functional condition of higher aerobiosis zone (4 to 12 mmol for the anaerobic threshold and VO2max zones). The tested athletes start exercising from normal values of basal metabolism (< 2mmol).
Analysing the values of parameters recorded in Table 1, we can assert that there are positive
correlations between the three parameters, according to the requirements of higher aerobic metabolic
zone, in all 4 athletes. We can exemplify that the athlete L.M. responds to exercise requirements
through a very good functional harmony: he works at a VO2max intensity of 94%, an average heart rate of 190 bpm, and lactic acid has low values - 5.3 mmol. The lactic acid value of 5.3 mmol, at an
exercise intensity of 94%, suggests that the athlete has an individual aerobic threshold higher than 4
mmol (standard). Knowing that the anaerobic threshold relates to VO2max percentages, it can be concluded that the athlete is able to perform with easiness qualitatively higher VO2max exercises for a longer period of time (about 30 min.). By extension, performing specific VO2max exercises, the athlete/athletes will accumulate more lactic acid and will improve thus the lactate tolerance zone.
Discussions and conclusions
Analysing the correlation between internal and external effort parameters needed to reach VO2max, we can conclude that the athletes have worked correctly, specifically to the higher aerobiosis zone.
It is possible to express intensity in percentages of the theoretical maximum heart rate, as a
prerequisite to reach maximal oxygen consumption.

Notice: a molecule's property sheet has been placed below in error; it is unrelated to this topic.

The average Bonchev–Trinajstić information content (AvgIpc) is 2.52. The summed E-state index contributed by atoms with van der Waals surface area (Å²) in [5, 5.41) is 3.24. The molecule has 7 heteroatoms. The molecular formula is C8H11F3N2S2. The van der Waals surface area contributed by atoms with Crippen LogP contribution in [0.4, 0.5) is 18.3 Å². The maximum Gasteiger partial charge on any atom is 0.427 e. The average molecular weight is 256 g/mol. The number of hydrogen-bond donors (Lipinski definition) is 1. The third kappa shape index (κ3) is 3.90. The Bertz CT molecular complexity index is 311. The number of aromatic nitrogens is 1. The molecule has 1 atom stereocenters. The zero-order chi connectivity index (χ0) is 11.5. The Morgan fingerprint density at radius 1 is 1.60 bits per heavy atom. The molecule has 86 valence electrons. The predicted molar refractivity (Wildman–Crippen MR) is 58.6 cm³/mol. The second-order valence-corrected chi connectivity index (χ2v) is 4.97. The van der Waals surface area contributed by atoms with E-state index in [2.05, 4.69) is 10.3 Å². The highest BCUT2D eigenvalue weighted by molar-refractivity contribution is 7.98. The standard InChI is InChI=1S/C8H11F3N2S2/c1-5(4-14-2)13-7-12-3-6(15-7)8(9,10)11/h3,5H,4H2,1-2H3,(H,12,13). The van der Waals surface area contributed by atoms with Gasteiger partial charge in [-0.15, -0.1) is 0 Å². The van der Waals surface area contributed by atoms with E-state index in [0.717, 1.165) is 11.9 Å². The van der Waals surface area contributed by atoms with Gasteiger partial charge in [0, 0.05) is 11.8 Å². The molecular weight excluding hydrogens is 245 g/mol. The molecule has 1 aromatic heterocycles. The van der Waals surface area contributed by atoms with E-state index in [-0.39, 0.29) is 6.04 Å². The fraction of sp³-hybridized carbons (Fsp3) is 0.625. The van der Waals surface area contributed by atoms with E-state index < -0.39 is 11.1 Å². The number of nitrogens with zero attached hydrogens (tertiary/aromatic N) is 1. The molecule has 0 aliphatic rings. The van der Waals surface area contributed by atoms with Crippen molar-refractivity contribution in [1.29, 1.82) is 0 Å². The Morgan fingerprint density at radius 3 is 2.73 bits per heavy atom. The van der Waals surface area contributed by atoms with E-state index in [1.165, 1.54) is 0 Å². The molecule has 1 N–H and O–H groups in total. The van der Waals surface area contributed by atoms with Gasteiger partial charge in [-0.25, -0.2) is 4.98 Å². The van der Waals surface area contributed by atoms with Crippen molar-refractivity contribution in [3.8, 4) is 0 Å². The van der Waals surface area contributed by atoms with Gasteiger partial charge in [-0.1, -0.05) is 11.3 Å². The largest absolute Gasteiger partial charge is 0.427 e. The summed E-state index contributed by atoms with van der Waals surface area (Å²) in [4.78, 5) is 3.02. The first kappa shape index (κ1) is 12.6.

One cannot make a correct prediction of/ connection between the value of maximal heart rate
reached and the performance level.
The decrease in maximal heart rate for one of the athletes during endurance training might be due to
the heart output adaptation, increasing the systolic ejection volume.
Knowing the heart rate, lactic acid and work intensity during training sessions allows water polo
coaches to efficiently manage the effort in order to achieve the objectives established –
Apparently paradoxically, the use of lactic acid output in our research is correlated to higher aerobic
processes, and the test results validate the suitability of the means proposed/chosen for the experiment,
in a close relation with the effort specificity, the research topic and the hypothesis appropriateness.
This paper is achieved and published under the aegis of the National University of Physical
Education and Sports of Bucharest, as a partner of the programme co-funded by the European Social
Fund within the Operational Sectoral Programme for Human Resources Development 2007-2013
through the project Pluri- and interdisciplinarity in doctoral and post-doctoral programmes Project
Code: POSDRU/159/1.5/S/ 141086, its main beneficiary being the Research Institute for Quality of
Life, Romanian Academy.
We thank the interdisciplinary specialist team who helped us achieve the experiment: “Aqua Team”
Sports Club, INCS Bucharest, Romanian Water Polo Federation.
Brunet-Guejd, E., Brunet, B., Girardier, J., & Moyen, B. (2006). Medicine du sport. Paris: Masson.
Cordun, M. (2011). Bioenergetică şi ergometrie în sport. Bucureşti: CD Press.
Marinescu, Gh. (2003). Nataţie - efort şi antrenament. Bucureşti: Bren.
Marinescu, Gh., Frăţilă, C., & Bălan V. (2004). Polo pe apă. Bucureşti: Bren.
Platanou, T., & Geladas, N. (2006). The influence of game duration and playing position on intensity of exercise during match-play in elite water polo players. J Sports Sci, 24(11), 1173-1181.
Popa, M. (2008). Statistică pentru psihologie - Teorie şi aplicaţii în SPSS. Iași: Polirom.
Spiro, S. (1977). Exercise testing in clinical medicine. British Journal of Diseases of the Chest, 71(3), 145-172.
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10 June 2016
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Marinescu, G., Ticala, L. D., Mujea, A. M., & Bidiugan, S. N. (2016). Correlative Aspects between Heart Rate, Lactic Acid and Exercise Intensity in the Training of Water Polo Players – Junior III. In V. Grigore, M. Stanescu, & M. Paunescu (Eds.), Physical Education, Sport and Kinetotherapy - ICPESK 2015, vol 11. European Proceedings of Social and Behavioural Sciences (pp. 74-81). Future Academy. https://doi.org/10.15405/epsbs.2016.06.11